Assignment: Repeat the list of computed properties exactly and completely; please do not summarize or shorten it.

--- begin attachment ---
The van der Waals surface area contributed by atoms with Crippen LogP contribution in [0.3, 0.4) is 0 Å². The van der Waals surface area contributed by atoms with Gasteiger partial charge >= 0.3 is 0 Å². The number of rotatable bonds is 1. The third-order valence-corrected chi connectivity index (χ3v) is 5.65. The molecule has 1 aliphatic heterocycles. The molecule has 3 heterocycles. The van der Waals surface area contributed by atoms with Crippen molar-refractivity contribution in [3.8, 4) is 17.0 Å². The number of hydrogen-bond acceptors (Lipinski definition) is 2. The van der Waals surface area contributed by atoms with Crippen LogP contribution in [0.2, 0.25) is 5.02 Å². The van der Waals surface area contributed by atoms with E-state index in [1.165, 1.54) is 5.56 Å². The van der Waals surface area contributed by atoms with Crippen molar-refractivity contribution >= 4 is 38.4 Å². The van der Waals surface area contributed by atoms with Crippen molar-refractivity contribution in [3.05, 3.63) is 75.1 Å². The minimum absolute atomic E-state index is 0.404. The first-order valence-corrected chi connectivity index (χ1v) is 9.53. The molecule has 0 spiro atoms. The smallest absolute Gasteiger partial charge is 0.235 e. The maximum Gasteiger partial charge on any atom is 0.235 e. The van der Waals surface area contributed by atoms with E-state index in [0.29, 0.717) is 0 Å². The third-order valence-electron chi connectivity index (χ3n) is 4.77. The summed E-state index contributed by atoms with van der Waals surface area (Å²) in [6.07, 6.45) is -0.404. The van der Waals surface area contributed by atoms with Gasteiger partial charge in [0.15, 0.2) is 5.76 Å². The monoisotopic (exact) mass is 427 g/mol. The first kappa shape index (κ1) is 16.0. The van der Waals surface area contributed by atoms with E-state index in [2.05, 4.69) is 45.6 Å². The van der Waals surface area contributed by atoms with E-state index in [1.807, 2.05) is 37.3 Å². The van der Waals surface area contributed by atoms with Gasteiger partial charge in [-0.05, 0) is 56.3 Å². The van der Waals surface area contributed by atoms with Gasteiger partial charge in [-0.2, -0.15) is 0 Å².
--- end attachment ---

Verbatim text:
The van der Waals surface area contributed by atoms with Crippen LogP contribution in [0.3, 0.4) is 0 Å². The van der Waals surface area contributed by atoms with Gasteiger partial charge >= 0.3 is 0 Å². The number of rotatable bonds is 1. The third-order valence-corrected chi connectivity index (χ3v) is 5.65. The molecule has 1 aliphatic heterocycles. The molecule has 3 heterocycles. The van der Waals surface area contributed by atoms with Crippen molar-refractivity contribution in [3.8, 4) is 17.0 Å². The number of hydrogen-bond acceptors (Lipinski definition) is 2. The van der Waals surface area contributed by atoms with Crippen LogP contribution in [0.2, 0.25) is 5.02 Å². The van der Waals surface area contributed by atoms with E-state index in [1.165, 1.54) is 5.56 Å². The van der Waals surface area contributed by atoms with Crippen molar-refractivity contribution >= 4 is 38.4 Å². The van der Waals surface area contributed by atoms with Crippen molar-refractivity contribution in [3.05, 3.63) is 75.1 Å². The minimum absolute atomic E-state index is 0.404. The first-order valence-corrected chi connectivity index (χ1v) is 9.53. The molecule has 0 spiro atoms. The smallest absolute Gasteiger partial charge is 0.235 e. The maximum Gasteiger partial charge on any atom is 0.235 e. The van der Waals surface area contributed by atoms with E-state index in [0.29, 0.717) is 0 Å². The third-order valence-electron chi connectivity index (χ3n) is 4.77. The summed E-state index contributed by atoms with van der Waals surface area (Å²) in [6.07, 6.45) is -0.404. The van der Waals surface area contributed by atoms with Gasteiger partial charge in [0.15, 0.2) is 5.76 Å². The monoisotopic (exact) mass is 427 g/mol. The first kappa shape index (κ1) is 16.0. The van der Waals surface area contributed by atoms with E-state index in [2.05, 4.69) is 45.6 Å². The van der Waals surface area contributed by atoms with E-state index in [1.807, 2.05) is 37.3 Å². The van der Waals surface area contributed by atoms with Gasteiger partial charge in [-0.05, 0) is 56.3 Å². The van der Waals surface area contributed by atoms with Gasteiger partial charge in [-0.2, -0.15) is 0 Å².